Hi there! Here’s a quick writeup of how we occlude wearables, mainly for coming back to when future me is puzzled over his past decisions.
No Truce’s fantastical realism does not lend itself to clearly distinguishable character classes that look so much alike you could get away with just a texture swap. What we have is more or less everyday clothes on more or less (mostly less) everyday people. That calls for underwear, shirts, pants, boots, coats, hats, gloves, etc. In other words, a truckload of assets to be combined in a truckload of ways. That, in turn, means a lot of mesh clipping if you’re not careful. The problem with careful is that it’s time consuming and not fun at all.
The initial plan was chopping the character base mesh into pieces and hiding the meshes not visible under current apparel. That would include chopping up shirts which could be partly covered by a coat or a jacket. And trousers which could be partly covered by various lengths of boots. Or the other way around. Referential joke: Hey, that’s even more chopping than Hugh Jackman.
This is apparently where most technical artists put their foot down and ask character artists to start standardizing their clothes. But I’m a people pleaser and wouldn’t dare tell kinnas how to art, so I prefer sorting things out before opting for the “technological limitations” excuse.
A less naive approach
(Did he just call industry’s standard methods naive? Read on to find out.)
Since we’re in the privileged position of not pushing many polygons, we don’t really need the polygon reduction from aforementioned method and could actually just get away by making the underlying geometry invisible.
And once we’re just setting transparencies, we don’t even need to do it by polygon. A low-resolution map will suffice.
However, we still have a few problems to solve:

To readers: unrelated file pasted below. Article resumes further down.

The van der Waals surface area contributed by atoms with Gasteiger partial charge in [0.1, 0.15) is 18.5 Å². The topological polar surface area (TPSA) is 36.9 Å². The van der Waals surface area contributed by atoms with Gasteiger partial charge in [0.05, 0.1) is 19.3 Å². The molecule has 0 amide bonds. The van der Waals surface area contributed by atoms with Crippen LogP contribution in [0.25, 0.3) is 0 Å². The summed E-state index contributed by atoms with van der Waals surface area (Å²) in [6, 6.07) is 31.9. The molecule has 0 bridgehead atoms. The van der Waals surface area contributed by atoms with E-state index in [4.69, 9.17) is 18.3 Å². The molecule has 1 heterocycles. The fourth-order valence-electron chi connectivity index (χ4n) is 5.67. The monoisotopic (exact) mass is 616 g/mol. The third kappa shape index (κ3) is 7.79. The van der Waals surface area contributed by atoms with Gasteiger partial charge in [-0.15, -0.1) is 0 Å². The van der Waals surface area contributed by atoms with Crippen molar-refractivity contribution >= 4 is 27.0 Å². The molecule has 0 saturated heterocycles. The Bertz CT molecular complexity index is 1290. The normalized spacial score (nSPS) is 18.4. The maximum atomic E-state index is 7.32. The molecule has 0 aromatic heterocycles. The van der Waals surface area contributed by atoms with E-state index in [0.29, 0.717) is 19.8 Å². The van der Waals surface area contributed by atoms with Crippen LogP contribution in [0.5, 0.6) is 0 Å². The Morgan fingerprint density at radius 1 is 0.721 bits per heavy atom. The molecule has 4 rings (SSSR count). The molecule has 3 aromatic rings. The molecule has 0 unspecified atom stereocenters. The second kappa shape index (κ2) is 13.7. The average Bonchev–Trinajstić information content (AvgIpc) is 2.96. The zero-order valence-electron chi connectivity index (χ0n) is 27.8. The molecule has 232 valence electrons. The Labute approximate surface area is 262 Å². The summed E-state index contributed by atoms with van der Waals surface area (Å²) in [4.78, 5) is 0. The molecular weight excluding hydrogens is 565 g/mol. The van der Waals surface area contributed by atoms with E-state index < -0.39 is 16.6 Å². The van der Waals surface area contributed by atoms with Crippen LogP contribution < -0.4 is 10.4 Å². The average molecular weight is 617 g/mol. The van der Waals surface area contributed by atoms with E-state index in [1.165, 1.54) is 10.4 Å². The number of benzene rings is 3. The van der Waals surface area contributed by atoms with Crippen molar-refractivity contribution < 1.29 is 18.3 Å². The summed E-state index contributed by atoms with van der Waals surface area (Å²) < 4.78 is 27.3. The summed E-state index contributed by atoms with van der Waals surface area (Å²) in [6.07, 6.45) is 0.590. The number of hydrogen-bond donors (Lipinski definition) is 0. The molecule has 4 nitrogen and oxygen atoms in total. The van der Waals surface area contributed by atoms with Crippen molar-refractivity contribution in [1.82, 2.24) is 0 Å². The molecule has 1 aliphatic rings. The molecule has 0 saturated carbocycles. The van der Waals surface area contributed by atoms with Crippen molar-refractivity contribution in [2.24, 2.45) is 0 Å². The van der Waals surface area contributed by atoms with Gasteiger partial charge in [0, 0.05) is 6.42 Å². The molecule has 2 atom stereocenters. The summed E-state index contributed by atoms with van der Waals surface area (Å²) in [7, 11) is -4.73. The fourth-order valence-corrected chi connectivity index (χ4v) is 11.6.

- each article of clothing does not know what it occludes or what occludes it.
- each article of clothing is an arbitrary soup of polygons that does not know or care where on the body it sits.
For the time being the former will be handled by a simple script which places assets into an array (hat/coat/shoes/etc)and they will occlude each other in a static order.
The latter is a more interesting task however. To avoid any time-consuming proximity baking, we will need to describe the body mesh and the wearable assets in a single topological space.
We will define an additional UV map to each asset to describe just that.
Enter the Vitruvian Map
…and making a little b/w map to describe where the object occludes. (could be automated I guess)
Jacket’s occlusion map to be applied to underlying layers of clothing.
In engine, we loop over the array of clothes, grab the vitruvian map as we go from outer to inner layers, multiply it to the previous ones and apply it to each layer. So a shirt will receive the jacket’s vitruvian map and body will receive the shirt’s vitruvian map multiplied by the jacket’s vitruvian map and will thus be occluded by both. Use the multiplied maps to dictate alpha cutoff and you’re done.
The jacket’s vitruvian applied to body alpha. Cascading nature of this method not illustrated.
Sometimes we keep buggy code to use for a potential dream sequence.